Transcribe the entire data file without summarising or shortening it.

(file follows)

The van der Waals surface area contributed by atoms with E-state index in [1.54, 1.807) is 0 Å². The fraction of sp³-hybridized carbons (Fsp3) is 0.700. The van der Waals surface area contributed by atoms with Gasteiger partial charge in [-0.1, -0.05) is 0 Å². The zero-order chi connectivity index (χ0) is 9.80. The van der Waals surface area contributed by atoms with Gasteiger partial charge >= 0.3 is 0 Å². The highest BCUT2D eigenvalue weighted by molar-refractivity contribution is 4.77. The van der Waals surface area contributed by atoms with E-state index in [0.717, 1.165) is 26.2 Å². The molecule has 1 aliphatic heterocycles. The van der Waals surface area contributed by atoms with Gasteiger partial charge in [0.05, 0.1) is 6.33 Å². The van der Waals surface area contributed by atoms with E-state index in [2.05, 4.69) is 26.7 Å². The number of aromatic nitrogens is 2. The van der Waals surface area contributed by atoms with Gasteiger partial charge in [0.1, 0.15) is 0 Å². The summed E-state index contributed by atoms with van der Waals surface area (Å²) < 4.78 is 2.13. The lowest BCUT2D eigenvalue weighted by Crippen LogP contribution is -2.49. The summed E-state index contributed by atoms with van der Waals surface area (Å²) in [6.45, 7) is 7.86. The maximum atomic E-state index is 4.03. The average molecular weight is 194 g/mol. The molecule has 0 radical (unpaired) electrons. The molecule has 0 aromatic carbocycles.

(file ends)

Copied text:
The van der Waals surface area contributed by atoms with E-state index in [1.54, 1.807) is 0 Å². The fraction of sp³-hybridized carbons (Fsp3) is 0.700. The van der Waals surface area contributed by atoms with Gasteiger partial charge in [-0.1, -0.05) is 0 Å². The zero-order chi connectivity index (χ0) is 9.80. The van der Waals surface area contributed by atoms with Gasteiger partial charge >= 0.3 is 0 Å². The highest BCUT2D eigenvalue weighted by molar-refractivity contribution is 4.77. The van der Waals surface area contributed by atoms with E-state index in [0.717, 1.165) is 26.2 Å². The molecule has 1 aliphatic heterocycles. The van der Waals surface area contributed by atoms with Gasteiger partial charge in [0.05, 0.1) is 6.33 Å². The van der Waals surface area contributed by atoms with E-state index in [2.05, 4.69) is 26.7 Å². The number of aromatic nitrogens is 2. The van der Waals surface area contributed by atoms with Gasteiger partial charge in [0.1, 0.15) is 0 Å². The summed E-state index contributed by atoms with van der Waals surface area (Å²) < 4.78 is 2.13. The lowest BCUT2D eigenvalue weighted by Crippen LogP contribution is -2.49. The summed E-state index contributed by atoms with van der Waals surface area (Å²) in [6.45, 7) is 7.86. The maximum atomic E-state index is 4.03. The average molecular weight is 194 g/mol. The molecule has 0 radical (unpaired) electrons. The molecule has 0 aromatic carbocycles.